Snow geese present a tricky wildlife management situation. Their numbers have increased so much that they are harming the Arctic tundra where they raise their young.
Where are all these geese coming from? One theory says that they are fattening up on rice farms in the South. Since we can’t fly along with the geese as they migrate from their wintering grounds to their breeding grounds, questions remain.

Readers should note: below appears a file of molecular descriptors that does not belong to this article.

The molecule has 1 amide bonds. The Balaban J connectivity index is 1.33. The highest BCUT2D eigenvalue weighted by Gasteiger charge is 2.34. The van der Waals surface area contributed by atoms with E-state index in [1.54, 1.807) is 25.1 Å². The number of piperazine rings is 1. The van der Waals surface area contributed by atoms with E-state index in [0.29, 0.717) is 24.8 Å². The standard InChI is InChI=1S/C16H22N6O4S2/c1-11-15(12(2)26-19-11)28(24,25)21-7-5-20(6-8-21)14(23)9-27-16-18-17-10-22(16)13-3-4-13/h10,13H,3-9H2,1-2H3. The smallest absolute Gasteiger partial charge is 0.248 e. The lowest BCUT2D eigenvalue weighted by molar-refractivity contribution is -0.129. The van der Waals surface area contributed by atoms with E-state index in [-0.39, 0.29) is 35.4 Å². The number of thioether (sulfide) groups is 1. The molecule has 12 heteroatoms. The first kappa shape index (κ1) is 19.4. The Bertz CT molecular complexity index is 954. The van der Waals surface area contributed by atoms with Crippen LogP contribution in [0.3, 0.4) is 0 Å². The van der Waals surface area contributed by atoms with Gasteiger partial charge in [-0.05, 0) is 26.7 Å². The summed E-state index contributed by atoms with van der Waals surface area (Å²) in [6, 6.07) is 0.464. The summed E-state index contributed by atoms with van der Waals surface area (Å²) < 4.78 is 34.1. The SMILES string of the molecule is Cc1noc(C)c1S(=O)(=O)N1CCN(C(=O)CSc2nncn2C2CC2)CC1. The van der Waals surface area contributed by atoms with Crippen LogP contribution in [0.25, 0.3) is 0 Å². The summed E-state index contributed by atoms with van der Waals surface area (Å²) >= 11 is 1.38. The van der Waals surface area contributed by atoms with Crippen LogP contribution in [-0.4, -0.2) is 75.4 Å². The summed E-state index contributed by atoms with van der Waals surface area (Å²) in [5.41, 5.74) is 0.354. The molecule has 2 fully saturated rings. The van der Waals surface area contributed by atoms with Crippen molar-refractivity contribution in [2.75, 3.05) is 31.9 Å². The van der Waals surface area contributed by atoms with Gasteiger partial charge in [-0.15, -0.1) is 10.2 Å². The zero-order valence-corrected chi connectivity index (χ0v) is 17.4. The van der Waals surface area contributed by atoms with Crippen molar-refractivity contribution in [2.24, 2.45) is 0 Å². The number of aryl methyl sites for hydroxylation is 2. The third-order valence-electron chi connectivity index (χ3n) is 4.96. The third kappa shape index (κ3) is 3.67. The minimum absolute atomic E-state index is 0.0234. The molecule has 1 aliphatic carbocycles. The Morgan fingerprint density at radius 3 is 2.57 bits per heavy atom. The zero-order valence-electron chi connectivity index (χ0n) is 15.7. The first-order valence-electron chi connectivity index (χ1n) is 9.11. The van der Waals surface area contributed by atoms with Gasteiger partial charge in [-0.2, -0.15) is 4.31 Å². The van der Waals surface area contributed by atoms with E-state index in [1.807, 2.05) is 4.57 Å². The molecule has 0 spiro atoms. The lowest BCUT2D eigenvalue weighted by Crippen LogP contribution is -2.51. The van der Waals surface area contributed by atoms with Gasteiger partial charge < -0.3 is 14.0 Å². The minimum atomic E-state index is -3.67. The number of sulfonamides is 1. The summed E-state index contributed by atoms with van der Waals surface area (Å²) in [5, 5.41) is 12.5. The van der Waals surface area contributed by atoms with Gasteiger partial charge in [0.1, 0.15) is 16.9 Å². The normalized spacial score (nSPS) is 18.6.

A paper in a recent issue of the journal Avian Conservation and Ecology shows how stable isotopes can be used to determine the wintering grounds of northbound migrant lesser snow geese in the Mississippi and Central flyways. The paper suggests that the same technique can be used to determine the summer location of southbound migrants in the fall.
Finally, the authors say that their techniques can also be used to determine critical habitat for other waterfowl species.
Photo: Snow geese in Iowa. Photo by Dave Menke, courtesy US Fish and Wildlife Service